Here is an explanation of a Hidato solving technique that some people might find obvious and they use it without even thinking of it as a special technique. But, for those who still struggle with the more difficult puzzles, here is a quick guide of the technique that I call “**cornering**“.

It can be used when a cell has only one â€œ**neighbor**â€ that is an empty cell. In such a case, that cell (with only one empty neighbor), must contain a number that is consecutive to (at least) one of the already filled in neighbors.

Look at the upper left corner. Number 33 could in theory go into any of the 4 cells that are neighbors to both 32 and 34. However, **it must actually go into R1C1** (row 1, column 1). **Why**? Because R1C1 has only one empty neighbor and according to the rule I stated above, in such a case that cell must be consecutive to (at least) one of the existing neighbors.

**Why**? Because each cell (other than 1 and the largest number) must have both a â€œ+1â€ and a â€œ-1â€ neighbor. So, the only options for R1C1 are 31 or 33 or 35. If you put any number other than one of those in R1C1, it would have only one of the â€œ+1â€, â€œ-1â€ neighbors, because there is only room for one number next to it. That is why I also call this technique â€œ**dead-end**â€. But 31 would be too far from 29; and 35 would be too far from 39. **Therefore R1C1=33!**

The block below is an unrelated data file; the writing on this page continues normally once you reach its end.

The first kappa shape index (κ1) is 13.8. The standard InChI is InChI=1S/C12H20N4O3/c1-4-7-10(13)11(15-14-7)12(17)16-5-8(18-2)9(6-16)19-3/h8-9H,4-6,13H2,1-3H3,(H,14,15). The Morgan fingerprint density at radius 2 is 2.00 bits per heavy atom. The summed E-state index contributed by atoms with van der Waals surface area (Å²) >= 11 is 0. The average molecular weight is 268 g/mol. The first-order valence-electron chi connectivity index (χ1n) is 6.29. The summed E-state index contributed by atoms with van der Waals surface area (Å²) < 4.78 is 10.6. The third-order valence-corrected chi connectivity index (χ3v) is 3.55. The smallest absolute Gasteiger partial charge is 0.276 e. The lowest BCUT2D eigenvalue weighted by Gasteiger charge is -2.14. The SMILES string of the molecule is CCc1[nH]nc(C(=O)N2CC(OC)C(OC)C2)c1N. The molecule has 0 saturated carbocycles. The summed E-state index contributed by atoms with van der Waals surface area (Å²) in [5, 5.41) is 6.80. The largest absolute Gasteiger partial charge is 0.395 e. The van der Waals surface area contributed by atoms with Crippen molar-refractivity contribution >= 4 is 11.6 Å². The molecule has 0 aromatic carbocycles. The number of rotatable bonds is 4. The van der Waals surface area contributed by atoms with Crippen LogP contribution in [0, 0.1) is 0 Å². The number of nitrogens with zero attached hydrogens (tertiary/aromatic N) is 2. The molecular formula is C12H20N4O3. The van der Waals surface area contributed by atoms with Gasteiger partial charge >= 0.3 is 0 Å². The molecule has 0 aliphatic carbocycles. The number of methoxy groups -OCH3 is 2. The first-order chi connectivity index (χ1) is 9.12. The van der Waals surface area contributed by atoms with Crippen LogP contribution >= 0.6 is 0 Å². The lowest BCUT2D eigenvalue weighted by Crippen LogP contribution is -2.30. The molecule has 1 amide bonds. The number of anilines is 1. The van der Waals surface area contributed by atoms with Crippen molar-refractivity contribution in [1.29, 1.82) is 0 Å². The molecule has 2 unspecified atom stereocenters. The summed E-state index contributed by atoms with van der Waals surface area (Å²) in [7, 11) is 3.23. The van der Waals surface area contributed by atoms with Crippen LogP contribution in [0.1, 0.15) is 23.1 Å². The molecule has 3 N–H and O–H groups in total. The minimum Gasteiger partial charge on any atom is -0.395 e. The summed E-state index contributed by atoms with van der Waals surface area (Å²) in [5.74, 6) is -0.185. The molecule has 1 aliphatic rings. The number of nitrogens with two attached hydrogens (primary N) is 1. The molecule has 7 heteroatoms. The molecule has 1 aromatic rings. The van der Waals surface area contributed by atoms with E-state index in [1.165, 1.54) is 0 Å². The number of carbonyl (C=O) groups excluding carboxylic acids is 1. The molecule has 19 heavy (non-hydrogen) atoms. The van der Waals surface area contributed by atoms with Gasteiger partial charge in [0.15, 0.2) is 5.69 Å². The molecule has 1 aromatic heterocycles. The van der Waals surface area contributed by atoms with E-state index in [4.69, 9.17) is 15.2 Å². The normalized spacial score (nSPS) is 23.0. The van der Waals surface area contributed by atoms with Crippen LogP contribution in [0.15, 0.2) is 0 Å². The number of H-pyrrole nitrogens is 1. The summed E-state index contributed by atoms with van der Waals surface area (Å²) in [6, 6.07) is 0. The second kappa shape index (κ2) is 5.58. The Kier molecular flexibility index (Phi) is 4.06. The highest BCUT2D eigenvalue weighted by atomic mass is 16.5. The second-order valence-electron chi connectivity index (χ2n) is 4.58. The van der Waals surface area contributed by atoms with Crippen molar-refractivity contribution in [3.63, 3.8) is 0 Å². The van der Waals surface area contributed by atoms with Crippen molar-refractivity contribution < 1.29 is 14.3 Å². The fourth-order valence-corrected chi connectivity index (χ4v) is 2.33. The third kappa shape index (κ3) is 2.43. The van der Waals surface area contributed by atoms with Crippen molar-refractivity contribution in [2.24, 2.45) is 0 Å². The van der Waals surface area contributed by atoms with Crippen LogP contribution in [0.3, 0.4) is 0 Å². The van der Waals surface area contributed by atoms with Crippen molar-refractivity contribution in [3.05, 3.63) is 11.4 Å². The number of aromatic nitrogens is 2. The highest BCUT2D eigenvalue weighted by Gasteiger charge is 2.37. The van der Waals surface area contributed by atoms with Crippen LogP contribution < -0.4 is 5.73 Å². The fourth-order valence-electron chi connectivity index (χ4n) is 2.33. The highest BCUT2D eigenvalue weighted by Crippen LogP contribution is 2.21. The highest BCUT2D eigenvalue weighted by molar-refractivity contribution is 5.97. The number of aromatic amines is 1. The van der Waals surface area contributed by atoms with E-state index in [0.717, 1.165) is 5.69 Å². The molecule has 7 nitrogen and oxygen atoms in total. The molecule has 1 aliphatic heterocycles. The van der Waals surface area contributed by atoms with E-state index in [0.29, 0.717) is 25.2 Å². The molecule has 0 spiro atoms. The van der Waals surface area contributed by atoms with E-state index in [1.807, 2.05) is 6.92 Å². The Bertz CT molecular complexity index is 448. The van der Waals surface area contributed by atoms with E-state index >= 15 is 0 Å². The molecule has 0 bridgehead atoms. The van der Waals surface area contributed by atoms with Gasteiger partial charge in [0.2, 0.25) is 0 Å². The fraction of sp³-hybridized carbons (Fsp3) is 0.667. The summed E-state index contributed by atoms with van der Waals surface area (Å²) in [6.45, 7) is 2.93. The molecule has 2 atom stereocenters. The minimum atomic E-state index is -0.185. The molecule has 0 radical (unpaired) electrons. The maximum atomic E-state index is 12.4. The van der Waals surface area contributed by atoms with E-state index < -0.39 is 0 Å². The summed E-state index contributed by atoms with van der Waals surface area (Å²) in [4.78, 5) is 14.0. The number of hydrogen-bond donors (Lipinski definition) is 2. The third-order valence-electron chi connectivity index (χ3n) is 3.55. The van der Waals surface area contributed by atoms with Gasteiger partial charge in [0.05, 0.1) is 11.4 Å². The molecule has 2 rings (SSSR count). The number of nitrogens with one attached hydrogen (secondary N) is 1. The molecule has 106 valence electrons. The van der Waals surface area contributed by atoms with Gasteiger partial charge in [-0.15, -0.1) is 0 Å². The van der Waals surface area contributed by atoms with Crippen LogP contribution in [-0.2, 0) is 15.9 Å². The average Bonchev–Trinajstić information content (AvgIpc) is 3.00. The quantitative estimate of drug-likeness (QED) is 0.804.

Now, look at R1C7 (itâ€™s circled). See if you can figure out why the number in that cell MUST BE 5.

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## 2 Comments

Just a thought, could you make a “Greater Than/Less Than” Hidoku and use very few given numbers?

Yes Amy! 🙂 It is possible and I’ve been thinking about the same thing but just can’t find time right now to do it… will be done next year, though.